Infrared light emitting diodes (LEDs) offer a variety of applications including active imaging, telecommunication, organic molecule sensing and airfield lighting. However, there lies a technology gap for powerful sources between 1.5 µm and 4 µm. In the 1.3-1.5 µm range, Indium-based III-V epitaxially-grown quantum well structures have achieved high maturity for telecommunications, whereas in the mid-infrared above 4 µm, quantum cascade lasers have been the most successful solid-state sources. The range of 1.5-4 µm, especially the extended short-wave infrared wavelengths, is nevertheless attractive owing to strong absorption bands of CO2, NH3 and alkanes within 2-2.5 µm. In quest of powerful low-cost LEDs for filling this gap, infrared nanocrystals (NCs) presenting high photoluminescence (PL) efficiency, flexible spectral tunability and suppressed substrate constraint, appear as an ideal candidate.
The first step toward electroluminescence (EL) beyond 2 µm is to select the appropriate NC emitters. Several infrared NCs, such as PbS1 and Ag2S,2 have produced bright EL yet limited below 1.7 µm. HgTe NCs offering a spectral tunability from visible to THz3 are thus promising to address longer wavelengths. The next challenge is their device integration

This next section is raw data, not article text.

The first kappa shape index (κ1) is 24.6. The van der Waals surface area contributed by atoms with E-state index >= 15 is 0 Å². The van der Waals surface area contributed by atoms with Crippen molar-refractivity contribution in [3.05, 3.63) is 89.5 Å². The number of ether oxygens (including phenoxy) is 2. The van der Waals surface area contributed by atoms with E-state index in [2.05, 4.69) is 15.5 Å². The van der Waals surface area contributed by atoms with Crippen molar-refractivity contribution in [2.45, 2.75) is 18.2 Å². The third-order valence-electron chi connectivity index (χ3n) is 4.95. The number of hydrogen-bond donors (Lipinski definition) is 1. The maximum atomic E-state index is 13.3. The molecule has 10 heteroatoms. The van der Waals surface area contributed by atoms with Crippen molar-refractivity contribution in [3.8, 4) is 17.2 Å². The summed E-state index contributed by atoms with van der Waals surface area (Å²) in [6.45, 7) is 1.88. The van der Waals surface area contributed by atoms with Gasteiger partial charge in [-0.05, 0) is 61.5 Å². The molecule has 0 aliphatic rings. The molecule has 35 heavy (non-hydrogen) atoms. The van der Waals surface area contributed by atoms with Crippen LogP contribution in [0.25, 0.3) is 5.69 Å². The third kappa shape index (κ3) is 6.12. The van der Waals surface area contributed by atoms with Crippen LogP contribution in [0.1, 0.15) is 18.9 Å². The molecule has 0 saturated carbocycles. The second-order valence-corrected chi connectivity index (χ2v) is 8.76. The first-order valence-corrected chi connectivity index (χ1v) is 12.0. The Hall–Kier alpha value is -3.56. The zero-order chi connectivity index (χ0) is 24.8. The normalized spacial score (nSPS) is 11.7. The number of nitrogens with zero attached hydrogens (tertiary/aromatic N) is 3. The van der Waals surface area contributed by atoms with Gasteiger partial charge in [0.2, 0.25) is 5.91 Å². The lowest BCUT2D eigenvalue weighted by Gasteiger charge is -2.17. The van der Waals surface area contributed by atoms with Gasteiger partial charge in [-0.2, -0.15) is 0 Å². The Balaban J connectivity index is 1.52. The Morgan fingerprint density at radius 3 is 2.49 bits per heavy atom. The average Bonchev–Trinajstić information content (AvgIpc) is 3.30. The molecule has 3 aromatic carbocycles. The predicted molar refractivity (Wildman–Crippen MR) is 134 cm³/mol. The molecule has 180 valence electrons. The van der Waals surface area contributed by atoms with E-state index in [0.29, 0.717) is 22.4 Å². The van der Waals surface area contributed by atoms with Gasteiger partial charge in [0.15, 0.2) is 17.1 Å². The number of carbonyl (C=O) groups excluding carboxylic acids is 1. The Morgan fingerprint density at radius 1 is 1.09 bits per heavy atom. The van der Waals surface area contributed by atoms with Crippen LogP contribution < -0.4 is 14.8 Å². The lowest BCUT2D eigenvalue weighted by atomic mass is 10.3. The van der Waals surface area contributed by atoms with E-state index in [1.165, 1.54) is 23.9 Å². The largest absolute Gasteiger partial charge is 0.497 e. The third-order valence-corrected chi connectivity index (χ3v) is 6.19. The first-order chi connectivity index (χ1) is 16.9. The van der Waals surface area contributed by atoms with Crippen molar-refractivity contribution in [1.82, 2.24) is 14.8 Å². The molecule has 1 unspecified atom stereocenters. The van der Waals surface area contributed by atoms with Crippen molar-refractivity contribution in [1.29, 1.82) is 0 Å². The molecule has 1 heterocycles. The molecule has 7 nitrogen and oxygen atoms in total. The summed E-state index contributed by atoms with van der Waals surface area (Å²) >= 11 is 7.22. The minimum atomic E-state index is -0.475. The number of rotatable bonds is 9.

In traditional III-V LEDs, a quantum well is located at the interface of a p-n junction and works as a recombination center. Its colloidal analogy was proposed recently for a solar-sell-derived PbS-based LED1, where the narrow-bandgap PbS emitters are sandwiched by a n-type electron transport layer (ZnO NCs) and a p-type hole transport layer (short thiol capped PbS NCs). We maintain this configuration and build our LEDs following a multilayer stack of ITO/ZnO/HgTe:ZnO/PbS/Au, see the schematic in Figure 1a. Specially, a HgTe:ZnO mixture is used as emitting layer and the device performance was optimized by tuning the volume ratio of the two materials.
Figure 1a. Schematic of the ITO/ZnO/HgTe:ZnO/PbS/Au stack for LED. b. Electroluminescence spectrum of the LED device compared with the photoluminescence of HgTe NCs. Inset: Infrared image of a working pixel.
Using the proposed LED structure, we demonstrate the first LED operating from 2 to 2.3 µm peak4. Figure 1b shows an infrared image of a working pixel and the corresponding EL and PL spectra. The ZnO content in the HgTe:ZnO layer is found strongly correlated to the device performance. The device, with a ZnO content of 50%, provides the highest EQE of 0.3%, comparable with state-of-the-art epitaxially-grown LEDs in the similar wavelength. A low turn-on voltage of 0.6 eV (≈EG/e) and a bright radiance up to 3 W.Sr-1m-2 are also obtained.
The operation mechanisms of the device, particularly the role of ZnO within the HgTe:ZnO layer, are elucidated with three strategies: (1) electrical transport, (2) transient reflectivity spectroscopy, and (3) time-resolved x-ray photoemission. The results indicate that, in the HgTe:ZnO layer, the HgTe NCs govern the transport while the ZnO NCs content tunes the majority carrier hence the charge balance in the device, which is essential for high performances.
Paper can be accessed at https://www.nature.com/articles/s41566-021-00902-y and read at https://rdcu.be/cC8AT
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- Qu, J. et al. Electroluminescence from Nanocrystals above 2 µm. Nature Photonics (2021).
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